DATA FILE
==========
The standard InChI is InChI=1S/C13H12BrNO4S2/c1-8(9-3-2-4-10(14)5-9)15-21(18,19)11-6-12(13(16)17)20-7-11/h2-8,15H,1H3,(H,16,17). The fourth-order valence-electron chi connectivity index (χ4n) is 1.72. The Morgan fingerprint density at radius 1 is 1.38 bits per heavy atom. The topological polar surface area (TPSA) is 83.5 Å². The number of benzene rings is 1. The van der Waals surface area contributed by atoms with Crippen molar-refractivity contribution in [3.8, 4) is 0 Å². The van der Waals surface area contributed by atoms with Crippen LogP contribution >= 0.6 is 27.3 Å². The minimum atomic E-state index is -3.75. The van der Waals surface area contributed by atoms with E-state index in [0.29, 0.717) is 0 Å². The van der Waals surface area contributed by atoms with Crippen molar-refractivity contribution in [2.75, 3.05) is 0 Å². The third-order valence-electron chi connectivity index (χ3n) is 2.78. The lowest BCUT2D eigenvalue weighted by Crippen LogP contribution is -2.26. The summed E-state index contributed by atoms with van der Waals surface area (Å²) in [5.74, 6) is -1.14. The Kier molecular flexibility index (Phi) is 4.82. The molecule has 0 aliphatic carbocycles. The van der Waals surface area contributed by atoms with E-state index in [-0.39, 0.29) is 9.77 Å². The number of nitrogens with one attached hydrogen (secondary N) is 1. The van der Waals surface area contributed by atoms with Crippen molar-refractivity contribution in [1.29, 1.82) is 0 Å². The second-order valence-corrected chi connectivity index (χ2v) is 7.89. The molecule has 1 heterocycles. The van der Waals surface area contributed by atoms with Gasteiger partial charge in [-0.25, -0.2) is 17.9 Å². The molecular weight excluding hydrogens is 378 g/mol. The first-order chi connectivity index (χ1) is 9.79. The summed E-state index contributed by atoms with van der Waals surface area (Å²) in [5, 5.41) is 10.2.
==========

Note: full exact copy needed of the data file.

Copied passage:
The standard InChI is InChI=1S/C13H12BrNO4S2/c1-8(9-3-2-4-10(14)5-9)15-21(18,19)11-6-12(13(16)17)20-7-11/h2-8,15H,1H3,(H,16,17). The fourth-order valence-electron chi connectivity index (χ4n) is 1.72. The Morgan fingerprint density at radius 1 is 1.38 bits per heavy atom. The topological polar surface area (TPSA) is 83.5 Å². The number of benzene rings is 1. The van der Waals surface area contributed by atoms with Crippen molar-refractivity contribution in [3.8, 4) is 0 Å². The van der Waals surface area contributed by atoms with Crippen LogP contribution >= 0.6 is 27.3 Å². The minimum atomic E-state index is -3.75. The van der Waals surface area contributed by atoms with E-state index in [0.29, 0.717) is 0 Å². The van der Waals surface area contributed by atoms with Crippen molar-refractivity contribution in [2.75, 3.05) is 0 Å². The third-order valence-electron chi connectivity index (χ3n) is 2.78. The lowest BCUT2D eigenvalue weighted by Crippen LogP contribution is -2.26. The summed E-state index contributed by atoms with van der Waals surface area (Å²) in [5.74, 6) is -1.14. The Kier molecular flexibility index (Phi) is 4.82. The molecule has 0 aliphatic carbocycles. The van der Waals surface area contributed by atoms with E-state index in [-0.39, 0.29) is 9.77 Å². The number of nitrogens with one attached hydrogen (secondary N) is 1. The van der Waals surface area contributed by atoms with Crippen molar-refractivity contribution in [1.29, 1.82) is 0 Å². The second-order valence-corrected chi connectivity index (χ2v) is 7.89. The molecule has 1 heterocycles. The van der Waals surface area contributed by atoms with Gasteiger partial charge in [-0.25, -0.2) is 17.9 Å². The molecular weight excluding hydrogens is 378 g/mol. The first-order chi connectivity index (χ1) is 9.79. The summed E-state index contributed by atoms with van der Waals surface area (Å²) in [5, 5.41) is 10.2.